Now there is an increasing interest in golf here at the TOC. “Let him know if he can arrange that for us, he’ll get a free bucket full of balls to drive at the Knight golf course,” Knight 6 said to LT Guerin about the regimental commander. Well, he was joking, but they’ve built a driving range on the roof of our headquarters (with a net to catch the balls). So there is still some sense of country club living here.
Well, the day after we caught Saddam, I talked to one of my Iraqi worker friends. ‘What did you think about Saddam on TV?’
“Thompson,” he motioned toward the sky, “I thank God! Thank you Thompson, thank you for coming here!” I was not expecting this reaction. He’s a squatter, living poorly, and he was so happy about Saddam being caught. He stood there holding his broom (he was sweeping a muddy road) and then grabbed my arm. He went towards the American flag patch on my shoulder and kissed it. His buddies were grinning ear to ear. I’ll never forget that.
Later in the night, I went to go see Tariq. He was with Geedee (another translator) in the translator room. He had a gift for you from his mother (to thank you for supporting me and because I always make sure Tariq takes my bullet proof vest out with him on night patrol). They had him wearing some old flack vest, but that wouldn’t stop an AK-47 bullet. Most of the time, I don’t use mine at night, so why not give it to him?
Well, he gave me a watch and a necklace for you. That is really amazing too, because they don’t have that much money to give out. It means a lot. We started talking about when I leave Iraq. I told them I want to come back one day, because I’ll miss them. When you meet other people who speak the language of the world, you find it hard to say goodbye. I miss you though, and I need you Nora. We talked about how long it will be before Iraq is safe. They say 3 years or so.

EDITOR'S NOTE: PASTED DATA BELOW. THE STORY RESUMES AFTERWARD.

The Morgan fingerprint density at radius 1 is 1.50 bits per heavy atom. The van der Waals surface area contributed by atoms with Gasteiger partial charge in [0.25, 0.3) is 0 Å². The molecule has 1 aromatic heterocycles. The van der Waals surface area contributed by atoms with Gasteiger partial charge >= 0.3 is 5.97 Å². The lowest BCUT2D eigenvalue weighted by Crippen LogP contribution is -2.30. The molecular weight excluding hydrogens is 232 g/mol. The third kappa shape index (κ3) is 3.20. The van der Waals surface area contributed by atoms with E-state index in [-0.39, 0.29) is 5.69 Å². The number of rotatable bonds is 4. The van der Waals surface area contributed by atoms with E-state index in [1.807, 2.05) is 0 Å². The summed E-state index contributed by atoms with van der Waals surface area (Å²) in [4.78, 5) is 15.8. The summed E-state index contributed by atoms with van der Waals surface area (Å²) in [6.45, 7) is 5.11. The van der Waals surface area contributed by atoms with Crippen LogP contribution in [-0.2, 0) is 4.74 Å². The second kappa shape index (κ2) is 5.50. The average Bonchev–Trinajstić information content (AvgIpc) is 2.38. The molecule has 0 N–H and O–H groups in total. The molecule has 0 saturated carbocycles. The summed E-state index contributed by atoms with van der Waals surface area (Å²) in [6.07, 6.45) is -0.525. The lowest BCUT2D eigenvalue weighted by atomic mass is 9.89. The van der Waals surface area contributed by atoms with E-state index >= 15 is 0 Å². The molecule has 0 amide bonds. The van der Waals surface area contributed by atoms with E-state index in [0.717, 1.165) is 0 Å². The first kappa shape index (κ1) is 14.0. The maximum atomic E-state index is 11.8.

We got into a long discussion about policy flaws and the long (extremely long – about 5 miles) lines for gas. Sometimes they got frustrated, “You have to wait for 6, 8, 10 hours just to get some gas! This does not help security – because under Saddam we had power, we had gas. It doesn’t help the U.S. when we have no power, no gas.” I heard him confirm all I had been thinking already. “We’ve got so much oil, but we are waiting all day for gas!” Some people wait for 10 hours, and your only other choice is to buy black market. I’ve never seen lines so long in my life. It has to hurt the economy, because people are missing work and goods aren’t being hauled. It’s not a good situation. About the only good thing is the cars along the side of the road prevent the IEDs from going off. “We need more police, and better pay – $300 a month for police. I promise that would stop most of the attacks. I can’t let my wife or daughter go shopping because it’s too dangerous. You see, Iraqis know Iraqis. They can tell who is lying and who isn’t, they can tell who is Iraqi and who isn’t. The U.S. Army can’t do that – they don’t know this place. We don’t even have electricity! It’s worse now than right after the war. What is changing?” He started to get upset and Tariq stared into a point on the floor, uncomfortable with where our conversation turned.